Checking out a fish market while you're in Korea is an absolute must -- the sights and smells alone make it an interesting experience. If you're a seafood eater, it'll also be an excellent opportunity to try a wide variety of seafood dishes as you browse through the stalls. Only a few stops away from my neighborhood in Incheon is the Soraepogu Fish Market, and I highly recommend stopping by next time you're in this area.
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Nearly a year ago, I covered the top 5 things to do in Incheon: the world famous Incheon International Airport, Muuido/Wolmido/other surrounding islands, Chinatown/Jayu Park, Bupyeong Underground Shopping Center, and Soraepogu Fish Market. Now, after trying my hardest to do more exploring in the time since that post, I've come up with 5 more things worth checking out when you come visit Incheon.
As I was preparing to move to Korea, I kept reading online that it was actually cheaper to eat at restaurants than it was to eat at home. This can definitely be true, but I still wanted to cook at home. It took me a while to fully suss out all of my grocery options without getting discouraged -- veggies and (especially) fruits can be significantly pricier here, as are things like ground beef. But, if you know how and where to shop, it's easy to find good deals and not break the bank while trying to cook at home.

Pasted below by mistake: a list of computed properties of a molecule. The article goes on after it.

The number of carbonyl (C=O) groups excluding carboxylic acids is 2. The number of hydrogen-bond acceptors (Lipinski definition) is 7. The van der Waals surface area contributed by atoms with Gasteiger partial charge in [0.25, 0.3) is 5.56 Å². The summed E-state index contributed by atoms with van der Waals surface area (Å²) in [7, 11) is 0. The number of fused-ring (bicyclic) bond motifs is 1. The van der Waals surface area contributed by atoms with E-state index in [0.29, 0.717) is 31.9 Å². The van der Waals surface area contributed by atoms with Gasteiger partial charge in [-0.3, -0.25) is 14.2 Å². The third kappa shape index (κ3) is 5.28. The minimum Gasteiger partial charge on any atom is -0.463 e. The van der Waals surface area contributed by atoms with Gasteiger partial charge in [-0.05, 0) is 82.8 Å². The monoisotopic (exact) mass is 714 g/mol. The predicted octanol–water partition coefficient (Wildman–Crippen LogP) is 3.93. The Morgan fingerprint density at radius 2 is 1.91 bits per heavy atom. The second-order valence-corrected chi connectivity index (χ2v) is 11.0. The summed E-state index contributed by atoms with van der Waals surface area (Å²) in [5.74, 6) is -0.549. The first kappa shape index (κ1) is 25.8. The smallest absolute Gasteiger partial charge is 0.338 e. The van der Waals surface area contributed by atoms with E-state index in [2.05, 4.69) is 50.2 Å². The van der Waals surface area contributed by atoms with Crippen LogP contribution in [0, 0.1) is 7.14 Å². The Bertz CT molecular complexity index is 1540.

Korean street food. Three words that will always, without a doubt, get my attention. As someone who's constantly hungry, the delicious options at the street food carts in Korea won me over instantly. Imagine my excitement, then, when a friend suggested stopping by Gwangjang Market in Seoul for dinner, telling me it offered basically every kind of street food imaginable...
One of the things I've learned about Korea is that Korea loves markets. While I think I've done a good job of exploring as many markets as I can in the past two years, I'm kicking myself for just now making it over to the Seoul Folk Flea Market. It's kind of amazing, offering a glimpse into the past with a slew of antiques and vintage items, and you should go check it out as soon as you can.
Imagine a warehouse with tiny booths packed so full of beads and yarn and fabrics they look ready to explode. Then imagine narrow little aisles sprawling out into an impossible maze. Multiply this by a thousand and put it into six floors of a building. Voila, you have Seoul's Dongdaemun Fabric and Craft Market. It's a total sensory overload of colors and textures and people, but for the crafty DIYer, it's basically heaven.
This past weekend, Osan hosted their monthly traditional market, so some fellow Chungdahm teachers and I went to check it out. Traditional markets are very common in Korea, and any length of time spent in this country needs to include a visit to a market. So what makes Osan's market so special that we traveled a couple hours to get there? Well, according to the great internet, it's been around for over 200 years. A mention of it exists in a publication from 1792 called Hwasong Kyolriji, proving it's been around for a very, very long time.
Tags: markets, what to do in korea, Korea, market day, traditional market, osan, osan market, south korea, Market, what to do on the weekend, american brunch in korea, brunch, Weekend activities in Korea